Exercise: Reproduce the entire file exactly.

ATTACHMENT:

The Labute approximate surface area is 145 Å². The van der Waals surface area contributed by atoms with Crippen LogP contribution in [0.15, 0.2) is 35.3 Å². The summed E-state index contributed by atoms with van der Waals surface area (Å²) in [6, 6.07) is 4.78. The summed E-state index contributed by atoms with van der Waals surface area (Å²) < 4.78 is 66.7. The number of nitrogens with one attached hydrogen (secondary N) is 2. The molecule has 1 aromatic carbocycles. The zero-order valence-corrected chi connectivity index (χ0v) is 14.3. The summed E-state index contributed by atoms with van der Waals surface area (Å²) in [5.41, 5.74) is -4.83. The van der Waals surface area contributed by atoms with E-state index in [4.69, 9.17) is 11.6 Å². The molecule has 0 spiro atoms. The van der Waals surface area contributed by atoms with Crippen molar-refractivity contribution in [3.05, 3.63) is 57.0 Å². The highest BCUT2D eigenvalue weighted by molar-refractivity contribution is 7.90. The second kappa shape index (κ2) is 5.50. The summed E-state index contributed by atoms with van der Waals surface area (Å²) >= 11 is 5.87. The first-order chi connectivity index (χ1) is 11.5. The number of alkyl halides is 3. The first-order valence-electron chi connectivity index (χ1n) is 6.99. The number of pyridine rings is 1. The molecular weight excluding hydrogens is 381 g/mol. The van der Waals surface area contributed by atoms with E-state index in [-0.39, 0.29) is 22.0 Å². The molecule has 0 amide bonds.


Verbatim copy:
The Labute approximate surface area is 145 Å². The van der Waals surface area contributed by atoms with Crippen LogP contribution in [0.15, 0.2) is 35.3 Å². The summed E-state index contributed by atoms with van der Waals surface area (Å²) in [6, 6.07) is 4.78. The summed E-state index contributed by atoms with van der Waals surface area (Å²) < 4.78 is 66.7. The number of nitrogens with one attached hydrogen (secondary N) is 2. The molecule has 1 aromatic carbocycles. The zero-order valence-corrected chi connectivity index (χ0v) is 14.3. The summed E-state index contributed by atoms with van der Waals surface area (Å²) in [5.41, 5.74) is -4.83. The van der Waals surface area contributed by atoms with E-state index in [4.69, 9.17) is 11.6 Å². The molecule has 0 spiro atoms. The van der Waals surface area contributed by atoms with Crippen molar-refractivity contribution in [3.05, 3.63) is 57.0 Å². The highest BCUT2D eigenvalue weighted by molar-refractivity contribution is 7.90. The second kappa shape index (κ2) is 5.50. The summed E-state index contributed by atoms with van der Waals surface area (Å²) >= 11 is 5.87. The first-order chi connectivity index (χ1) is 11.5. The number of alkyl halides is 3. The first-order valence-electron chi connectivity index (χ1n) is 6.99. The number of pyridine rings is 1. The molecular weight excluding hydrogens is 381 g/mol. The van der Waals surface area contributed by atoms with E-state index in [-0.39, 0.29) is 22.0 Å². The molecule has 0 amide bonds.